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Human Rights Council debate on the OPT focuses on bid for statehood
Friday, 30 September 2011 10:26

 

On 26 September 2011 the Human Rights Council (the Council) held a general debate on the human rights situation in Palestine and other occupied territories. Mr Bacre Ndiaye, Director of the Human Rights Council and Special Procedures Branch, introduced two reports under agenda item 7. The first was in response to Council Resolution 16/32 which requested the Secretary-General present a report on progress made in the implementation of the recommendations of the Fact-Finding Mission on the Gaza Conflict. The second report was in response to the Council’s request that the High Commissioner present a report on the implementation of resolution 16/32.

 

The session lacked balance as Israel, one of the concerned States, chose not to issue a statement. Few Western States spoke at the session, most notably the European Union and the US. Instead, a large number of States from the Arab Group, Organisation of the Islamic Conference (OIC) and African Group, expressed support for Palestine’s bid for statehood at the Security Council in New York. These States repeatedly condemned Israel, calling for Israel, among other things, to implement the fact-finding mission’s recommendations and to end occupation of Palestinian and Syrian territory.

 

Palestine was the first concerned State to speak and it affirmed that it had taken appropriate action to implement the suggestions of the UN fact-finding mission. Palestine brought attention to alleged human rights violations committed against its people by Israel and called on the international community to put an end to rhetoric and take concrete action. Palestine called on Israel to negotiate a fair and amicable resolution to the dispute that would result in the parties co-existing peacefully side-by-side as two States. Palestine expressed its wishes for the end of occupation, for East Jerusalem to be the capital of the Palestinian State and for refugees to have the right to return back to Palestinian territory. Palestine concluded by saying it was not seeking to isolate Israel, but was rather seeking a multilateral solution to the dispute.

 

Syria, also speaking as concerned country, accused Israel of building a ‘racist’ wall that separates Israel from Syria and that Israel has committed ‘State terrorism’ that has defied the Human rights of Arabs in the region.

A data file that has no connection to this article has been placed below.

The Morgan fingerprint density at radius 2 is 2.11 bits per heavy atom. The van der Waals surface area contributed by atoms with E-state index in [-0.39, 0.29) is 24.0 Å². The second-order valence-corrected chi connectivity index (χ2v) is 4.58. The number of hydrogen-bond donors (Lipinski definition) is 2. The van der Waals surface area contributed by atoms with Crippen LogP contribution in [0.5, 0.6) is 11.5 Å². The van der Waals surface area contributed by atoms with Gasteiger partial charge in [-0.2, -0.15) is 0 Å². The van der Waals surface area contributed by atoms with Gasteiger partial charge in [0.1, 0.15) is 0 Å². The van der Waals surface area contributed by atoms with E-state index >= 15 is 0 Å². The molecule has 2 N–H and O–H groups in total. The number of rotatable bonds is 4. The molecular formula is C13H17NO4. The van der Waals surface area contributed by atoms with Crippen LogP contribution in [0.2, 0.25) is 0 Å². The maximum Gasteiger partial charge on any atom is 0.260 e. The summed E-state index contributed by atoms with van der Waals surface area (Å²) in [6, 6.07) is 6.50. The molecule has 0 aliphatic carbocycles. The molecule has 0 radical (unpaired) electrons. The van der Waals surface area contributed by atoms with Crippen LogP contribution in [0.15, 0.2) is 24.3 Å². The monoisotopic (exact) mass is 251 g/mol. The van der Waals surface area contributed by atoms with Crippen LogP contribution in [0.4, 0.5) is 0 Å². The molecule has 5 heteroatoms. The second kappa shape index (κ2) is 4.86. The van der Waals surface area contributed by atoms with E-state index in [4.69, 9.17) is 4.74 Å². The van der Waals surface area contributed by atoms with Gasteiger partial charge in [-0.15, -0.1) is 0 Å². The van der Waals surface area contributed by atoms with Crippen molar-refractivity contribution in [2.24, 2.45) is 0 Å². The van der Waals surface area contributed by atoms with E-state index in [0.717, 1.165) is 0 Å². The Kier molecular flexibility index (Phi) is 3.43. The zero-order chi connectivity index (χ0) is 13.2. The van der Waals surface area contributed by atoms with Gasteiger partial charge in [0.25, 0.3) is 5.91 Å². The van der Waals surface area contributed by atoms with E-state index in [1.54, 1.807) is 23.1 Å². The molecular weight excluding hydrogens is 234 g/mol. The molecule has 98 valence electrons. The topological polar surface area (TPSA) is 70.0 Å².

The Arab Group, OIC and African Group States continually highlighted Israeli human rights violations and called on the international community to endorse Palestine’s bid for statehood and for a return to the 1967 borders.1 A number of other States also expressed solidarity with the Palestinians.2 States generally called for Israeli implementation of the fact-finding mission’s recommendations, an end to Israeli occupation, the lifting of the blockade in Gaza, an end to Israeli settlement activity and for an end to Israel’s construction of a separation wall.

 

Switzerland, India, Spain, and Italy took more nuanced approaches. Switzerland expressed concern over Israeli expansion of settlements and Israeli discrimination of Bedouins, and also called for the Palestinian authorities to put an end of rocket fire from Gaza. India said that both sides had to sit down and shoulder the responsibility for creating a lasting peace and urged both parties, including armed Palestinian groups, to implement the recommendations made by the fact-finding mission. Spain said that it respected Israel’s security needs, and that the culture of impunity on both sides was leading to increasing human rights violations. Spain also said that the construction of settlements in East Jerusalem was illegal under international law and it was concerned with the increase of settlements on illegally occupied land. Italy said the parameters were in place for a long-lasting peace and that further delays on a peace agreement would only exacerbate the conflict.

 

1 Egypt (on behalf of the Arab Group), Senegal (on behalf of the African Group), Egypt (on behalf of the Non-Aligned Movement), Pakistan (on behalf of the Organization of the Islamic Conference), Saudi Arabia, Malaysia, Kuwait, Maldives, Bangladesh, Qatar, Jordan, Indonesia, Turkey, Algeria, Morocco, Iran, Bahrain, Egypt, Oman, United Arab Emirates, Sudan, League of Arab States, South Africa, Lebanon, Organization of Islamic Cooperation, and Tunisia.

2 China, Russia, Cuba, Sri Lanka, Brazil, Democratic People’s Republic of Korea, and Venezuela.

Last Updated on Friday, 30 September 2011 10:27
 
© by The International Service for Human Rights (ISHR) 2018